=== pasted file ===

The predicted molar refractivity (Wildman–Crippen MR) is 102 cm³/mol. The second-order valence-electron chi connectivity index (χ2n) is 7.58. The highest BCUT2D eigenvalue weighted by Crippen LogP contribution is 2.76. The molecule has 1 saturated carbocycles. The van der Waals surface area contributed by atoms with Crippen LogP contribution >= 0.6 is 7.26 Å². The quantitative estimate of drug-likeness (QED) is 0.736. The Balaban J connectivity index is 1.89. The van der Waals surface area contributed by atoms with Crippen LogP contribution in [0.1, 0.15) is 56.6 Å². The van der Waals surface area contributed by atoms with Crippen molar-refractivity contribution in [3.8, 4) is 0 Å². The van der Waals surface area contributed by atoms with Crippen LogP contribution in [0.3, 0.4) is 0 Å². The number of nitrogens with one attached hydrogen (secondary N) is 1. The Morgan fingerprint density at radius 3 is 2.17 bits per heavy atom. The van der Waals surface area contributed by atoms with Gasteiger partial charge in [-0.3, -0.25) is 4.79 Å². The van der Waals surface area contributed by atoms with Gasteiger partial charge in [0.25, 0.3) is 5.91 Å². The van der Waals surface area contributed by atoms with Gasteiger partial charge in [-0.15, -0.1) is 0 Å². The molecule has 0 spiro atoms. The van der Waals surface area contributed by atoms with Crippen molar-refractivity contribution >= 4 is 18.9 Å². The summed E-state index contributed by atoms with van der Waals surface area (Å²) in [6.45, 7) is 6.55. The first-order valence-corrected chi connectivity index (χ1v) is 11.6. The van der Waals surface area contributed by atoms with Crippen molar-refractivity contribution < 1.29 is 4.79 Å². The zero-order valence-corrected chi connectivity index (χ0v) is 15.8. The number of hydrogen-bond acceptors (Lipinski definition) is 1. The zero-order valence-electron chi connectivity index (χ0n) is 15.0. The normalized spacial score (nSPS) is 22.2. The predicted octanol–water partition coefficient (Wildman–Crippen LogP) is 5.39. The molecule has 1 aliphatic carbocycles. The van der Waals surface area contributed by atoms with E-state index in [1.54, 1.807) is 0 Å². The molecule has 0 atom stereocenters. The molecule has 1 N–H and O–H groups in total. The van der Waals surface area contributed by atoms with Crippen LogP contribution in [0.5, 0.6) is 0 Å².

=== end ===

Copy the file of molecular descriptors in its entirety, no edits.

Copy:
The predicted molar refractivity (Wildman–Crippen MR) is 102 cm³/mol. The second-order valence-electron chi connectivity index (χ2n) is 7.58. The highest BCUT2D eigenvalue weighted by Crippen LogP contribution is 2.76. The molecule has 1 saturated carbocycles. The van der Waals surface area contributed by atoms with Crippen LogP contribution >= 0.6 is 7.26 Å². The quantitative estimate of drug-likeness (QED) is 0.736. The Balaban J connectivity index is 1.89. The van der Waals surface area contributed by atoms with Crippen LogP contribution in [0.1, 0.15) is 56.6 Å². The van der Waals surface area contributed by atoms with Crippen molar-refractivity contribution in [3.8, 4) is 0 Å². The van der Waals surface area contributed by atoms with Crippen LogP contribution in [0.3, 0.4) is 0 Å². The number of nitrogens with one attached hydrogen (secondary N) is 1. The Morgan fingerprint density at radius 3 is 2.17 bits per heavy atom. The van der Waals surface area contributed by atoms with Gasteiger partial charge in [-0.3, -0.25) is 4.79 Å². The van der Waals surface area contributed by atoms with Gasteiger partial charge in [0.25, 0.3) is 5.91 Å². The van der Waals surface area contributed by atoms with Gasteiger partial charge in [-0.15, -0.1) is 0 Å². The molecule has 0 spiro atoms. The van der Waals surface area contributed by atoms with Crippen molar-refractivity contribution >= 4 is 18.9 Å². The summed E-state index contributed by atoms with van der Waals surface area (Å²) in [6.45, 7) is 6.55. The first-order valence-corrected chi connectivity index (χ1v) is 11.6. The van der Waals surface area contributed by atoms with Crippen molar-refractivity contribution < 1.29 is 4.79 Å². The zero-order valence-corrected chi connectivity index (χ0v) is 15.8. The number of hydrogen-bond acceptors (Lipinski definition) is 1. The zero-order valence-electron chi connectivity index (χ0n) is 15.0. The normalized spacial score (nSPS) is 22.2. The predicted octanol–water partition coefficient (Wildman–Crippen LogP) is 5.39. The molecule has 1 aliphatic carbocycles. The van der Waals surface area contributed by atoms with E-state index in [1.54, 1.807) is 0 Å². The molecule has 0 atom stereocenters. The molecule has 1 N–H and O–H groups in total. The van der Waals surface area contributed by atoms with Crippen LogP contribution in [0.5, 0.6) is 0 Å².